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A Word With The Student Cyber Security Star

Tom Brewster is TechWeek Europe’s Security Correspondent. He has also been named BT Information Security Journalist of the Year in 2012 and 2013.

We talk with newly-crowned Cyber Security Champion, Jonathan Millican, about his victory and his plans for the future.

The 2012 UK Cyber Security Champion was crowned yesterday, as first-year Cambridge University student Jonathan Millican took the top prize.

The final Cyber Security Challenge Masterclass event took place in Bristol over the weekend, pitting teams of budding information security pros against one another in competitions designed by HP labs.

Millican wasn’t even part of the winning team, but his technical and leadership skills helped him come out on top in the individual contest. Over the past six months, the 19-year-old computer science student has been battling through each round of the Cyber Security Challenge, tackling on and offline tasks, whilst getting plenty of valuable experience from industry professionals along the way.

TechWeek Europe caught up with Millican in the middle of a busy university timetable today to chat about how he came to be champion and what his plans are for the future.

So, have you had any job offers yet?
There has been some suggestion from organisers of the Challenge that there might be offers of internships. Nothing official has been said yet so I won’t elaborate too much on that.

How does it feel to have so much attention placed on you now?
Very strange. I was on the train home and I got a text from my brother saying ‘you’re number five on the BBC homepage.’ I was just like ‘what?’

I got back to college quite late in the evening and my friends had the article up on their computers. I was getting texts all day, people writing on my Facebook. It was surreal. It’s quite nice though, it hasn’t changed anything. It just means people are more aware of me, I guess.

Did you find the competition tough? Were you feeling the pressure at any point?
The first round I wasn’t really expecting to get anywhere, so I wasn’t too stressed about that anyway. At the Masterclass, there was a lot more riding on it, but again I’d pretty much resigned myself to the fact that I wasn’t going to win, so I was just quite relaxed about it. I saw it as a chance to get away for a nice weekend, away from the hectic university life.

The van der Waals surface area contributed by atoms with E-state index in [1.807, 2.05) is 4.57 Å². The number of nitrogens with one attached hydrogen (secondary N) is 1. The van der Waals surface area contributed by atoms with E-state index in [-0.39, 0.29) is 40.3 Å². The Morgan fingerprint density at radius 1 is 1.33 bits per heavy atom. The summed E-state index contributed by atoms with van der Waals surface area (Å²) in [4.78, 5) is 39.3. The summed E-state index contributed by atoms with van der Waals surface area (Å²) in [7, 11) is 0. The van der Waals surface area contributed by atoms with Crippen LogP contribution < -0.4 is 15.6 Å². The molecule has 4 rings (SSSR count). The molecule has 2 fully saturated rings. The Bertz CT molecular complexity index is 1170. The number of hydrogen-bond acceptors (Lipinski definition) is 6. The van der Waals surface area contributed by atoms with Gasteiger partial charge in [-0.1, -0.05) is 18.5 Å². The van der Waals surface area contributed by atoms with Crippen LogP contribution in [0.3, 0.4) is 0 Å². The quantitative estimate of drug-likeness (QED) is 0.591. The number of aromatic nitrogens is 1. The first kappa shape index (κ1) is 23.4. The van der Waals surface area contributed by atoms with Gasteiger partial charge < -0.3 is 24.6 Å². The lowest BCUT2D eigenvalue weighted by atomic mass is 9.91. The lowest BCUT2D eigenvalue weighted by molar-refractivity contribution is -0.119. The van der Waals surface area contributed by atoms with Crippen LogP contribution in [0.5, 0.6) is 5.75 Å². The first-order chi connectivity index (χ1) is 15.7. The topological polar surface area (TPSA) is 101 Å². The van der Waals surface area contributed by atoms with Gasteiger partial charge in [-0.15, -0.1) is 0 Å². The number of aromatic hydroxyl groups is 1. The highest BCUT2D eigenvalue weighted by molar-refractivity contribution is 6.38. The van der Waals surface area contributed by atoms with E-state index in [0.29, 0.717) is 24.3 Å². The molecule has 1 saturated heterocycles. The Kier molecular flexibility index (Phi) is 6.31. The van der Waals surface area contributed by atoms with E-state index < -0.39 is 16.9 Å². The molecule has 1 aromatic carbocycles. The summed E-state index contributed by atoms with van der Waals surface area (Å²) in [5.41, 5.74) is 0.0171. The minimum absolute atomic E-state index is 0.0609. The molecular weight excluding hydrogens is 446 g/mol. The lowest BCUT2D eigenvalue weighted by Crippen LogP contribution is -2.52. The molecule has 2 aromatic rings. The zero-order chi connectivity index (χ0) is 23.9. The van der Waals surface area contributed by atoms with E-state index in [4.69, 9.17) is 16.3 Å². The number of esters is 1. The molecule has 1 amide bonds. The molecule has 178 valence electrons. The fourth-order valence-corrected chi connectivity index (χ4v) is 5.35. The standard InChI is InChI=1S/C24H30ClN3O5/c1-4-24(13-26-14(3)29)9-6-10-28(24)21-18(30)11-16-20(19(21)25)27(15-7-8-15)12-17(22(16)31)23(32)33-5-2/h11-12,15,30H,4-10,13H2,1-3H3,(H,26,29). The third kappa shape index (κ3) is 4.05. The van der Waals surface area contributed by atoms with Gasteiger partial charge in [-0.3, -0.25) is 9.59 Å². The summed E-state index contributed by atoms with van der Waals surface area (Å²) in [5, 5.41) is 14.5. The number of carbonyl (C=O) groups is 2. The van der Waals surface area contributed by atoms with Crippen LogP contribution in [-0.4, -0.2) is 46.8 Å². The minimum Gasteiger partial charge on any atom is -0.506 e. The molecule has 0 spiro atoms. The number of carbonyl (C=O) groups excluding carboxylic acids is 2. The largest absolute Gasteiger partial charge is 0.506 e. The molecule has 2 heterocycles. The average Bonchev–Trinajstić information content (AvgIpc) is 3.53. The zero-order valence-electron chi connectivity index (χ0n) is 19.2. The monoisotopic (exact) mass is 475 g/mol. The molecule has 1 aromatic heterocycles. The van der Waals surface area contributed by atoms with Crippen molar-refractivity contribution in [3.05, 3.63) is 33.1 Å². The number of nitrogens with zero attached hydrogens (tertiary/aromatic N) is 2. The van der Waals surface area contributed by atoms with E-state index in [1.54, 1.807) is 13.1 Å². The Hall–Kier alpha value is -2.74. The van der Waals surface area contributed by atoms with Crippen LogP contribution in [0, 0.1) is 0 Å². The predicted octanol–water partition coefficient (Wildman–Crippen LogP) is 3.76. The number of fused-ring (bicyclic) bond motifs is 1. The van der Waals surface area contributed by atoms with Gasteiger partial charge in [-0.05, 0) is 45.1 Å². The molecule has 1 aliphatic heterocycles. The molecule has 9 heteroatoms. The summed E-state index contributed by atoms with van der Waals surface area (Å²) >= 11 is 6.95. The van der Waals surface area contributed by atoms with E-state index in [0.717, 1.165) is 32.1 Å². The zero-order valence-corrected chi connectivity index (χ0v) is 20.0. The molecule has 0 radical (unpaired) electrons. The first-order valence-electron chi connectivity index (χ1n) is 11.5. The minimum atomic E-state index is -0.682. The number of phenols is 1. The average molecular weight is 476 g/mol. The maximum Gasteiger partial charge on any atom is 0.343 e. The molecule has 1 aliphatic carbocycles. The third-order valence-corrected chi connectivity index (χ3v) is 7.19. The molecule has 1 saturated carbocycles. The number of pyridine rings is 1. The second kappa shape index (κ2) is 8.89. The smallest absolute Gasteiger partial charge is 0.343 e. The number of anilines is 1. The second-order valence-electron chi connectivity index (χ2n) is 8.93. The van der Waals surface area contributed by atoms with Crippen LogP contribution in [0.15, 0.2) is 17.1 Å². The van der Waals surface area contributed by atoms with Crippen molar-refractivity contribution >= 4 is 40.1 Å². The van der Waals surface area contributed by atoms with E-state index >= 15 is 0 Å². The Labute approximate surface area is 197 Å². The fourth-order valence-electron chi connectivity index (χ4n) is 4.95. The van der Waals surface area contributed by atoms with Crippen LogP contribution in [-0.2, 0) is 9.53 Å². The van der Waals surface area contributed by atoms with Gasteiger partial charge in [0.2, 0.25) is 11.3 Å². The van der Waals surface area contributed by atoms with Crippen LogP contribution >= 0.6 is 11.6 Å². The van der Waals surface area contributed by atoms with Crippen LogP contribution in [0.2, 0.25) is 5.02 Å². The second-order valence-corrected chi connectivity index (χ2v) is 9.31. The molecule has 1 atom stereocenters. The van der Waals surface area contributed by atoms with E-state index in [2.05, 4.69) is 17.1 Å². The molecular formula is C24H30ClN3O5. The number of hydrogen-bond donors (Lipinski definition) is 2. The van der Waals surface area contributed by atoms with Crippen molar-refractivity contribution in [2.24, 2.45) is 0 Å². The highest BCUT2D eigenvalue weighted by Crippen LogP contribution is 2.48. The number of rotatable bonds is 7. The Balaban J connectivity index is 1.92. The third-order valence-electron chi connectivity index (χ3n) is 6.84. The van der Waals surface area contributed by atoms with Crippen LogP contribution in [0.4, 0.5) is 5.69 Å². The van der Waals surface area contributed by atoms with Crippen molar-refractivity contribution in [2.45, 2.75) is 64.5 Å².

I’d hoped I’d learn something and obviously it went better than I’d expected. I’d say the middle round was the hardest in the sense that it was the first time there was a TV crew there so the pressure was on a bit more there.

A change of career?

Do you think this will change your career aspirations? Or had you always wanted to be in security?
I had dabbled a little on my home network, playing around with wireless security and trying out the hacking tools to see if all the risks really are there. It was really basic stuff. I set my home network to WEP encryption and then loading up BackTrack [a tool to access any network secured by WEP] found online instructions to see if I could get in and it turned out I could.

I hadn’t seriously considered cyber and network security. I’d always been thinking I’d go down the software root but obviously this competition has changed my perception a little. I’ve met a lot of the sponsors, made some more contacts both from the teams and the sponsors. It’s opened the door, it’s validated me as someone who could potentially go into this industry.

How did you find working alongside security professionals, did they get you intrigued about a job in the industry?
It was actually intimidating. Not because of the people, all the people were really approachable, but particularly on the Cassidian [security company] network simulator where you get given this network diagram and you think ‘what do I do?’ They give you Cisco routers, various switches and Windows Servers and things, all this stuff I had no experience with. It was quite intimidating with people who really knew what they were doing.

Obviously the Challenge is designed to fill the IT security skills gap in this country. What did you make of the other contestants? Does it look like the UK has a healthy group of potential security pros ready for employment?
Yes, definitely. There were people like me, who just hadn’t necessarily thought about cyber security careers so much, but they really did seem to know what they were doing. If all the guys I met in the competition, and some more who maybe didn’t enter the competition for whatever reason, if they all went into cyber security it would definitely help.

A good challenge…

And how well did you think the Challenge was run?
I thought it was run really well actually. I was always kept up to date with what was going on, if I ever had any questions I’d email and get very prompt replies. They’re obviously doing very well. It’s been just two years and they’ve got some massive sponsors.

The only negative feelings I had have more been related to the competition rather than about it. That’s just because of the quite intense workload in the university term and having to leave for a couple of weekends. I’ve had no complaints about it at all. It’s been brilliant.

What does the future look like now you’re the UK’s Cyber Security Champion?
Well, I have two and a half more years of a degree to do. I’ll be focusing on that most of the time. But I’ll definitely try to learn more skills and get up to date. Obviously, I’ll try to get internships and do all the training courses I’ve been offered.

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